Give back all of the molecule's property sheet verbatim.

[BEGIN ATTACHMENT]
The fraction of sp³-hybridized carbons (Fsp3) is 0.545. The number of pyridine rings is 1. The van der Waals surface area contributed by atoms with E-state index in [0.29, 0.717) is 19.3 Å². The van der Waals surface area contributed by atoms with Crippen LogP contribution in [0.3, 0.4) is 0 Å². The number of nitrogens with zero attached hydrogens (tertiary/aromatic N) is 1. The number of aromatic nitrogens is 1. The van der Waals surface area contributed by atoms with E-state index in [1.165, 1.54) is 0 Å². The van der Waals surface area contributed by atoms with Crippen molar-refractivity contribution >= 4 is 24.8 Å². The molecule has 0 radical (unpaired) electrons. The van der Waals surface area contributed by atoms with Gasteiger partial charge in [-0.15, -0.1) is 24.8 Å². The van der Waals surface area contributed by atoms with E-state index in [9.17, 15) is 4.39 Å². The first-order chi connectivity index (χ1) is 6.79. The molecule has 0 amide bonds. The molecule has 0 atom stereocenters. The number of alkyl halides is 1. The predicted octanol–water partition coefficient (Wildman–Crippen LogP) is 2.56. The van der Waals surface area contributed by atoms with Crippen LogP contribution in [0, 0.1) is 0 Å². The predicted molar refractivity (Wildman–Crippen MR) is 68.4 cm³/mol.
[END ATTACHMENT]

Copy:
The fraction of sp³-hybridized carbons (Fsp3) is 0.545. The number of pyridine rings is 1. The van der Waals surface area contributed by atoms with E-state index in [0.29, 0.717) is 19.3 Å². The van der Waals surface area contributed by atoms with Crippen LogP contribution in [0.3, 0.4) is 0 Å². The number of nitrogens with zero attached hydrogens (tertiary/aromatic N) is 1. The number of aromatic nitrogens is 1. The van der Waals surface area contributed by atoms with E-state index in [1.165, 1.54) is 0 Å². The van der Waals surface area contributed by atoms with Crippen molar-refractivity contribution >= 4 is 24.8 Å². The molecule has 0 radical (unpaired) electrons. The van der Waals surface area contributed by atoms with Gasteiger partial charge in [-0.15, -0.1) is 24.8 Å². The van der Waals surface area contributed by atoms with E-state index in [9.17, 15) is 4.39 Å². The first-order chi connectivity index (χ1) is 6.79. The molecule has 0 amide bonds. The molecule has 0 atom stereocenters. The number of alkyl halides is 1. The predicted octanol–water partition coefficient (Wildman–Crippen LogP) is 2.56. The van der Waals surface area contributed by atoms with Crippen LogP contribution in [0, 0.1) is 0 Å². The predicted molar refractivity (Wildman–Crippen MR) is 68.4 cm³/mol.